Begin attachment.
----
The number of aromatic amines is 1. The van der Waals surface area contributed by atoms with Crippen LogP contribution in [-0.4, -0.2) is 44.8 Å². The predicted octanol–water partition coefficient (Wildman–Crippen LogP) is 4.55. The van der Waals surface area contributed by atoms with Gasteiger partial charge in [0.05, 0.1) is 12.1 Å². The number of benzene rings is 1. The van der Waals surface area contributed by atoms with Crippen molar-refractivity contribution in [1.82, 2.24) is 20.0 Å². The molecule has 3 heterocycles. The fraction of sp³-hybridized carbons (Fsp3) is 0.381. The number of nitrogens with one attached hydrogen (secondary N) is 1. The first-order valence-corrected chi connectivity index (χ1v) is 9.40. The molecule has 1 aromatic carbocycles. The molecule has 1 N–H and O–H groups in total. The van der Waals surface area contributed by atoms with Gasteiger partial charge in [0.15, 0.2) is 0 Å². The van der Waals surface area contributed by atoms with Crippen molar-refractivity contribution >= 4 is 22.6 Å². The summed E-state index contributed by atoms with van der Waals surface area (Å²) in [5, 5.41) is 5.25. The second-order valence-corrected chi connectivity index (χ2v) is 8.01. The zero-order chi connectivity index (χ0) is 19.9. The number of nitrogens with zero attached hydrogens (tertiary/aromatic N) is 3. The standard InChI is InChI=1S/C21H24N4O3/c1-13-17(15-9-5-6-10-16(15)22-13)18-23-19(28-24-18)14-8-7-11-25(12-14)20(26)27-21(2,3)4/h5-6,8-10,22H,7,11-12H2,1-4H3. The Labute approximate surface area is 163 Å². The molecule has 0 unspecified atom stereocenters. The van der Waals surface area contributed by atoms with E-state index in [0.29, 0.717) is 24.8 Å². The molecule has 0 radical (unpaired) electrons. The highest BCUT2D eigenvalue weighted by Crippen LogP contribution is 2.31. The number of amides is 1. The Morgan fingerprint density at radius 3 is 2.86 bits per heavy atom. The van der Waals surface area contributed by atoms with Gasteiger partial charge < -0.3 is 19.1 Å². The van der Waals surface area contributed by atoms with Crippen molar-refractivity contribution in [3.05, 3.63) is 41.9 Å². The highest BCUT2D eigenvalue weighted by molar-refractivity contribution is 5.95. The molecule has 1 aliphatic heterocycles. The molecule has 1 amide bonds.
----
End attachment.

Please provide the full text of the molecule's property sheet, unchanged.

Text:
The number of aromatic amines is 1. The van der Waals surface area contributed by atoms with Crippen LogP contribution in [-0.4, -0.2) is 44.8 Å². The predicted octanol–water partition coefficient (Wildman–Crippen LogP) is 4.55. The van der Waals surface area contributed by atoms with Gasteiger partial charge in [0.05, 0.1) is 12.1 Å². The number of benzene rings is 1. The van der Waals surface area contributed by atoms with Crippen molar-refractivity contribution in [1.82, 2.24) is 20.0 Å². The molecule has 3 heterocycles. The fraction of sp³-hybridized carbons (Fsp3) is 0.381. The number of nitrogens with one attached hydrogen (secondary N) is 1. The first-order valence-corrected chi connectivity index (χ1v) is 9.40. The molecule has 1 aromatic carbocycles. The molecule has 1 N–H and O–H groups in total. The van der Waals surface area contributed by atoms with Gasteiger partial charge in [0.15, 0.2) is 0 Å². The van der Waals surface area contributed by atoms with Crippen molar-refractivity contribution >= 4 is 22.6 Å². The summed E-state index contributed by atoms with van der Waals surface area (Å²) in [5, 5.41) is 5.25. The second-order valence-corrected chi connectivity index (χ2v) is 8.01. The zero-order chi connectivity index (χ0) is 19.9. The number of nitrogens with zero attached hydrogens (tertiary/aromatic N) is 3. The standard InChI is InChI=1S/C21H24N4O3/c1-13-17(15-9-5-6-10-16(15)22-13)18-23-19(28-24-18)14-8-7-11-25(12-14)20(26)27-21(2,3)4/h5-6,8-10,22H,7,11-12H2,1-4H3. The Labute approximate surface area is 163 Å². The molecule has 0 unspecified atom stereocenters. The van der Waals surface area contributed by atoms with E-state index in [0.29, 0.717) is 24.8 Å². The molecule has 0 radical (unpaired) electrons. The highest BCUT2D eigenvalue weighted by Crippen LogP contribution is 2.31. The number of amides is 1. The Morgan fingerprint density at radius 3 is 2.86 bits per heavy atom. The van der Waals surface area contributed by atoms with Gasteiger partial charge < -0.3 is 19.1 Å². The van der Waals surface area contributed by atoms with Crippen molar-refractivity contribution in [3.05, 3.63) is 41.9 Å². The highest BCUT2D eigenvalue weighted by molar-refractivity contribution is 5.95. The molecule has 1 aliphatic heterocycles. The molecule has 1 amide bonds.